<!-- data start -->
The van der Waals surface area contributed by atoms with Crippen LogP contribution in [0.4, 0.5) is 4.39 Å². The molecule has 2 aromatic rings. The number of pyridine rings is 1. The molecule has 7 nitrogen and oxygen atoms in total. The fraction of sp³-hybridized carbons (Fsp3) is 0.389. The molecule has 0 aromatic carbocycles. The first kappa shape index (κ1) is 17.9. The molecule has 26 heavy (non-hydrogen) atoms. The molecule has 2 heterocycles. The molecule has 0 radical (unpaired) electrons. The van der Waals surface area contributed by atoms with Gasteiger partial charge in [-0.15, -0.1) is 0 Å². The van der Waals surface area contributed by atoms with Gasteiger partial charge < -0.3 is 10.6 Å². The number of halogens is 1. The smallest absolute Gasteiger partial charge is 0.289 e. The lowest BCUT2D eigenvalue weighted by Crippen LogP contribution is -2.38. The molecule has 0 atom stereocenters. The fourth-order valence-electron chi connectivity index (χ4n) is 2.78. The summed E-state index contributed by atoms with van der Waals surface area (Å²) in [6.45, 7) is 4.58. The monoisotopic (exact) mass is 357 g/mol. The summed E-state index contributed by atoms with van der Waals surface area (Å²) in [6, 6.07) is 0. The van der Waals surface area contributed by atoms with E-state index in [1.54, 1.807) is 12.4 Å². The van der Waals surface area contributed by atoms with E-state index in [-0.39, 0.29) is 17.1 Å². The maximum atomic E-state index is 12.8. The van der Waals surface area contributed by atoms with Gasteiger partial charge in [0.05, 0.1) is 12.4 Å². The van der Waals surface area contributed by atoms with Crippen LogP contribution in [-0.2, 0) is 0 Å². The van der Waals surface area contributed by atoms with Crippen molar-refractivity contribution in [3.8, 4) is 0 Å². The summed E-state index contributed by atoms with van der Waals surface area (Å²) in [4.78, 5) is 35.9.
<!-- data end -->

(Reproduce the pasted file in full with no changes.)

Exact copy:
The van der Waals surface area contributed by atoms with Crippen LogP contribution in [0.4, 0.5) is 4.39 Å². The molecule has 2 aromatic rings. The number of pyridine rings is 1. The molecule has 7 nitrogen and oxygen atoms in total. The fraction of sp³-hybridized carbons (Fsp3) is 0.389. The molecule has 0 aromatic carbocycles. The first kappa shape index (κ1) is 17.9. The molecule has 26 heavy (non-hydrogen) atoms. The molecule has 2 heterocycles. The molecule has 0 radical (unpaired) electrons. The van der Waals surface area contributed by atoms with Gasteiger partial charge in [-0.15, -0.1) is 0 Å². The van der Waals surface area contributed by atoms with Gasteiger partial charge < -0.3 is 10.6 Å². The number of halogens is 1. The smallest absolute Gasteiger partial charge is 0.289 e. The lowest BCUT2D eigenvalue weighted by Crippen LogP contribution is -2.38. The molecule has 0 atom stereocenters. The fourth-order valence-electron chi connectivity index (χ4n) is 2.78. The summed E-state index contributed by atoms with van der Waals surface area (Å²) in [6.45, 7) is 4.58. The monoisotopic (exact) mass is 357 g/mol. The summed E-state index contributed by atoms with van der Waals surface area (Å²) in [6, 6.07) is 0. The van der Waals surface area contributed by atoms with E-state index in [1.54, 1.807) is 12.4 Å². The van der Waals surface area contributed by atoms with E-state index in [-0.39, 0.29) is 17.1 Å². The maximum atomic E-state index is 12.8. The van der Waals surface area contributed by atoms with Gasteiger partial charge in [0.05, 0.1) is 12.4 Å². The van der Waals surface area contributed by atoms with Crippen LogP contribution in [-0.2, 0) is 0 Å². The van der Waals surface area contributed by atoms with Crippen molar-refractivity contribution in [3.8, 4) is 0 Å². The summed E-state index contributed by atoms with van der Waals surface area (Å²) in [4.78, 5) is 35.9.